Recently, I heard myself saying to a friend with diabetes that she really didn’t need to – and shouldn’t – apologise for diabetes, specifically, for needing to stop to check her BGL while we were mid-conversation.

‘Don’t apologise,’ I said to her. ‘It’s just part and parcel of diabetes.’

And then, I heard how often I do it.

‘Sorry – I just need to treat this low.’

‘Sorry, darling. Would you mind just grabbing me a juice box from over there?’

‘Sorry – I had a lousy night with crap high BGLs and hardly slept. Would you mind repeating what you said? I missed it. Sorry.’

‘Sorry – my pump is wailing at me. Let me just see what it wants.’

‘Sorry – my CGM is alarming. I need to calibrate…hang on a sec…’

‘Damn. I’m out of insulin. Sorry. I just need to refill my pump.’

‘Sorry for munching on these glucose tabs. I’m okay – just trying to ward of a low.’

‘Sorry. My brain is foggy! I think I might be low….’

Sorry. Sorry. Sorry. Sorry. Sorry. Sorry. Sorry. Sorry…

Why am I apologising for my messed up beta cells? I didn’t destroy them. (Actually – technically I guess that’s not true. My own body did kill them off. But it wasn’t deliberate on my part…This is all getting rather confusing, so let’s just agree that it’s not my fault that I have diabetes.)

Why do I say sorry for having to treat or manage or address the health condition I live with all day, every day, and do things that I only do to keep me well…and alive?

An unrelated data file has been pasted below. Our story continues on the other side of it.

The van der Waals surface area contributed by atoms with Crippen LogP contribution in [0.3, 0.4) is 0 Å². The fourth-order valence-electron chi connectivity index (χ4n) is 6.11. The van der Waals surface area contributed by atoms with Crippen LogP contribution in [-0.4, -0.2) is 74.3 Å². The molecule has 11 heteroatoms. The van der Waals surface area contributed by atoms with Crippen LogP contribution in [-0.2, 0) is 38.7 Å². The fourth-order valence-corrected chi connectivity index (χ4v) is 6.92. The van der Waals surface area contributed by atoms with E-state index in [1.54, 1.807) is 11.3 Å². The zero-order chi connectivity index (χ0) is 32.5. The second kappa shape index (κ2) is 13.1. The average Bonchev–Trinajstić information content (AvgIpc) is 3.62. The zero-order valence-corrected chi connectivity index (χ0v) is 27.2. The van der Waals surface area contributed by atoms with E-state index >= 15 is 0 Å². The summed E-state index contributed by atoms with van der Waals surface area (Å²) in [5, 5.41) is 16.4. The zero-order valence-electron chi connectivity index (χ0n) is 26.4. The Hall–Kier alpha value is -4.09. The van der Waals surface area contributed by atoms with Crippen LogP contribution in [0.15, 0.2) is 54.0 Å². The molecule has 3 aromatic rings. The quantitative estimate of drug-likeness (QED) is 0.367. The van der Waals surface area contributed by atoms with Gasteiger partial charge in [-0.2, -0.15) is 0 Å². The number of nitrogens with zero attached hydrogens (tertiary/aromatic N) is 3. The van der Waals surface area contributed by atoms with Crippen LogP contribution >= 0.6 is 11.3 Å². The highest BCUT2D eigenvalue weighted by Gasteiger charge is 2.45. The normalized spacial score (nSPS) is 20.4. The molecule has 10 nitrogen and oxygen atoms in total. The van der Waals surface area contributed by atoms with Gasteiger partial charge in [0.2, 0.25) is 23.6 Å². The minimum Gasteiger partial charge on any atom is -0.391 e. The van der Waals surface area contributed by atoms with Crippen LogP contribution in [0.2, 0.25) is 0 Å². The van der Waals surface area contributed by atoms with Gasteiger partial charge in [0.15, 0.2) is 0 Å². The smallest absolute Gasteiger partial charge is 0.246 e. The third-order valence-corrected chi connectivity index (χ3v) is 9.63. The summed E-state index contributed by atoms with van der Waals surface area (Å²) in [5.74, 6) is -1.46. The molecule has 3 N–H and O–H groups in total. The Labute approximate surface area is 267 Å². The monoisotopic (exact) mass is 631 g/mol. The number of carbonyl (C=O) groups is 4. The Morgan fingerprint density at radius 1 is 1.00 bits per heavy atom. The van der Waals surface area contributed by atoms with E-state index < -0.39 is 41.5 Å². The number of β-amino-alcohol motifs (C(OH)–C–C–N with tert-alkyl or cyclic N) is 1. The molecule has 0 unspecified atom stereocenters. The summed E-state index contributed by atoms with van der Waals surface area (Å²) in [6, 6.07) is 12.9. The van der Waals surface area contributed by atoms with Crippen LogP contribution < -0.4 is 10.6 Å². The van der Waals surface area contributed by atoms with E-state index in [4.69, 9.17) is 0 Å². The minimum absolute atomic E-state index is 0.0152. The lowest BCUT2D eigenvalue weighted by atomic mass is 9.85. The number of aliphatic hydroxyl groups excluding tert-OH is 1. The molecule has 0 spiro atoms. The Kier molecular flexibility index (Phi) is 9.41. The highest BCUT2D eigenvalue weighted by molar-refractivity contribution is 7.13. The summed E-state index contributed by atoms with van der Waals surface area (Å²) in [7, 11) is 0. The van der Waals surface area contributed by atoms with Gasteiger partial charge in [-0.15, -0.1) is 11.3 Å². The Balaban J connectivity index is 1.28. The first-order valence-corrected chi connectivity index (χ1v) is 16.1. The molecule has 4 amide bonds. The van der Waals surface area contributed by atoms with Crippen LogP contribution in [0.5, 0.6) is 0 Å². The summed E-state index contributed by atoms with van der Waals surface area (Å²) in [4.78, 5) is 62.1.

I’m not alone here. Many others do the same. I’ve sat in rooms with friends having nasty lows and heard them apologise over and over again as they treat and will their glucose levels to rise. We do it amongst ‘friends’ – others from our pancreatically challenged tribe who get it better than anyone else, and we do it with those who are not living with it.

When I apologise for my diabetes, I am making it sound like I have done something wrong – intentionally or accidentally. And that is never the case. I’ve never intentionally been low or high. And even if it could be considered an accident or something I could have prevented – perhaps over- or under-bolusing or forgetting to refill my reservoir before leaving home – it was never done with the aim of being disruptive to others. Or myself for that matter.

What I am also doing is apologising for diabetes inconveniencing others. And I am also saying it is something shameful. But I can’t do anything about having diabetes. And it is not shameful. I am certainly not ashamed of having diabetes.

I wonder if it is a case of good manners going too far. Manners are very important to me – I have instilled this in our kidlet who is frequently complimented for her beautiful manners. But manners are about courtesy and respect – and that respect is for yourself as much as others. I think I am actually being quite disrespectful to myself when I apologise for having to ‘do diabetes’.

My body, which really doesn’t like itself, is not a reason for me to say sorry. I do enough managing diabetes without having to feel the need to repent all the time. So I’m not saying sorry anymore. Well, I’m going to try, anyway!

Sorry not sorry

 

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